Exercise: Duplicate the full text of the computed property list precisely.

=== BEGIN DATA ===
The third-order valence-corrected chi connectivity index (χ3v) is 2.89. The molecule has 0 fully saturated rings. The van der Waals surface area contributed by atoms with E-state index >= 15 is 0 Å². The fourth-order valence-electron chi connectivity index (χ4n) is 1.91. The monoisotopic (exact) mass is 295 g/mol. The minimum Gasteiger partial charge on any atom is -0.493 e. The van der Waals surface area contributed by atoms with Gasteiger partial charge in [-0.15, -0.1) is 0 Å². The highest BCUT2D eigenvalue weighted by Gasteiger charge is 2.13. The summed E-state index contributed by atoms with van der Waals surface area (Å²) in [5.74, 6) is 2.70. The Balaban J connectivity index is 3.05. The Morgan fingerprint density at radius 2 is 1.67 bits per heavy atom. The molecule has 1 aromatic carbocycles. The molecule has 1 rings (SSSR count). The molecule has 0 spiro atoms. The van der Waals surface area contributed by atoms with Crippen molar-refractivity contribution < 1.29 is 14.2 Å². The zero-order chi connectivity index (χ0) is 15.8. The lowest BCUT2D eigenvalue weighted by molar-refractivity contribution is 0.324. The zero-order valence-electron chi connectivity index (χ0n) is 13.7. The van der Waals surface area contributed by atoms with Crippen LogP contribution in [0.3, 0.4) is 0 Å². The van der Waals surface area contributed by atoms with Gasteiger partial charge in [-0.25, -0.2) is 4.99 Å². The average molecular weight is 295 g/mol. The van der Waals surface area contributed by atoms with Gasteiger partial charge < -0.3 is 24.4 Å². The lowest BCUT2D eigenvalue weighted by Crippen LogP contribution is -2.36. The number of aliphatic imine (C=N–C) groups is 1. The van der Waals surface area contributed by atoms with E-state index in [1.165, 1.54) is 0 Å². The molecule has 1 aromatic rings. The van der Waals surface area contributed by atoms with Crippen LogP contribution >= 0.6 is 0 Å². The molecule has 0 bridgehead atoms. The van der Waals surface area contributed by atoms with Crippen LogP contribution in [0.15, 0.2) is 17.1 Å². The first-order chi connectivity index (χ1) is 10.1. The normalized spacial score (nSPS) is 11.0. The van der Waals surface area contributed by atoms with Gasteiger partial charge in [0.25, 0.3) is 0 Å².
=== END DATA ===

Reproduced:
The third-order valence-corrected chi connectivity index (χ3v) is 2.89. The molecule has 0 fully saturated rings. The van der Waals surface area contributed by atoms with E-state index >= 15 is 0 Å². The fourth-order valence-electron chi connectivity index (χ4n) is 1.91. The monoisotopic (exact) mass is 295 g/mol. The minimum Gasteiger partial charge on any atom is -0.493 e. The van der Waals surface area contributed by atoms with Gasteiger partial charge in [-0.15, -0.1) is 0 Å². The highest BCUT2D eigenvalue weighted by Gasteiger charge is 2.13. The summed E-state index contributed by atoms with van der Waals surface area (Å²) in [5.74, 6) is 2.70. The Balaban J connectivity index is 3.05. The Morgan fingerprint density at radius 2 is 1.67 bits per heavy atom. The molecule has 1 aromatic carbocycles. The molecule has 1 rings (SSSR count). The molecule has 0 spiro atoms. The van der Waals surface area contributed by atoms with Crippen molar-refractivity contribution < 1.29 is 14.2 Å². The zero-order chi connectivity index (χ0) is 15.8. The lowest BCUT2D eigenvalue weighted by molar-refractivity contribution is 0.324. The zero-order valence-electron chi connectivity index (χ0n) is 13.7. The van der Waals surface area contributed by atoms with Crippen LogP contribution in [0.3, 0.4) is 0 Å². The van der Waals surface area contributed by atoms with Gasteiger partial charge in [-0.25, -0.2) is 4.99 Å². The average molecular weight is 295 g/mol. The van der Waals surface area contributed by atoms with Gasteiger partial charge < -0.3 is 24.4 Å². The lowest BCUT2D eigenvalue weighted by Crippen LogP contribution is -2.36. The number of aliphatic imine (C=N–C) groups is 1. The van der Waals surface area contributed by atoms with E-state index in [1.165, 1.54) is 0 Å². The molecule has 1 aromatic rings. The van der Waals surface area contributed by atoms with Crippen LogP contribution >= 0.6 is 0 Å². The molecule has 0 bridgehead atoms. The van der Waals surface area contributed by atoms with Crippen LogP contribution in [0.15, 0.2) is 17.1 Å². The first-order chi connectivity index (χ1) is 10.1. The normalized spacial score (nSPS) is 11.0. The van der Waals surface area contributed by atoms with Gasteiger partial charge in [0.25, 0.3) is 0 Å².